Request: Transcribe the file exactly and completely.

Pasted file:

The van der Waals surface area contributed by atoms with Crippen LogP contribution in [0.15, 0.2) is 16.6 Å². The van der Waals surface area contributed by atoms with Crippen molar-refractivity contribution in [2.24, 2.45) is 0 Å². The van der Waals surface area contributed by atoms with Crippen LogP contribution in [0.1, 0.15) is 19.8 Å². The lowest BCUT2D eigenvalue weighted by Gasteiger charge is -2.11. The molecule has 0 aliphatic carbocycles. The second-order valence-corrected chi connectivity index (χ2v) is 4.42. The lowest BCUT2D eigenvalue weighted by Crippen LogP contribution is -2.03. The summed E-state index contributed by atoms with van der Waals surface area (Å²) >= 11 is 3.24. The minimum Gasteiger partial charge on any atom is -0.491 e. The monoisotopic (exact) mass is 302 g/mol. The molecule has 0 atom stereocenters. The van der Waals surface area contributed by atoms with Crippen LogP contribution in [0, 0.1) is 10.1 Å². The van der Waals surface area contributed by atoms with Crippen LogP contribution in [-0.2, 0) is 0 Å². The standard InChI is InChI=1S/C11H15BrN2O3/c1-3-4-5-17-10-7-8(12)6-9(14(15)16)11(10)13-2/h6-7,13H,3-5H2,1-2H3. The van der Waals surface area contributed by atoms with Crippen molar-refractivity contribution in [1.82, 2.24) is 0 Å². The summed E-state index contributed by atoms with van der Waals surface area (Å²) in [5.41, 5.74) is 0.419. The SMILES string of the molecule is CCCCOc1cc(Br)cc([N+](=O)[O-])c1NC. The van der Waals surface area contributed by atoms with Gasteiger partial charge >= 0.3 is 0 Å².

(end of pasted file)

The van der Waals surface area contributed by atoms with Crippen LogP contribution in [0.15, 0.2) is 16.6 Å². The van der Waals surface area contributed by atoms with Crippen molar-refractivity contribution in [2.24, 2.45) is 0 Å². The van der Waals surface area contributed by atoms with Crippen LogP contribution in [0.1, 0.15) is 19.8 Å². The lowest BCUT2D eigenvalue weighted by Gasteiger charge is -2.11. The molecule has 0 aliphatic carbocycles. The second-order valence-corrected chi connectivity index (χ2v) is 4.42. The lowest BCUT2D eigenvalue weighted by Crippen LogP contribution is -2.03. The summed E-state index contributed by atoms with van der Waals surface area (Å²) >= 11 is 3.24. The minimum Gasteiger partial charge on any atom is -0.491 e. The monoisotopic (exact) mass is 302 g/mol. The molecule has 0 atom stereocenters. The van der Waals surface area contributed by atoms with Crippen LogP contribution in [0, 0.1) is 10.1 Å². The van der Waals surface area contributed by atoms with Crippen LogP contribution in [-0.2, 0) is 0 Å². The standard InChI is InChI=1S/C11H15BrN2O3/c1-3-4-5-17-10-7-8(12)6-9(14(15)16)11(10)13-2/h6-7,13H,3-5H2,1-2H3. The van der Waals surface area contributed by atoms with Crippen molar-refractivity contribution in [1.82, 2.24) is 0 Å². The summed E-state index contributed by atoms with van der Waals surface area (Å²) in [5.41, 5.74) is 0.419. The SMILES string of the molecule is CCCCOc1cc(Br)cc([N+](=O)[O-])c1NC. The van der Waals surface area contributed by atoms with Gasteiger partial charge >= 0.3 is 0 Å².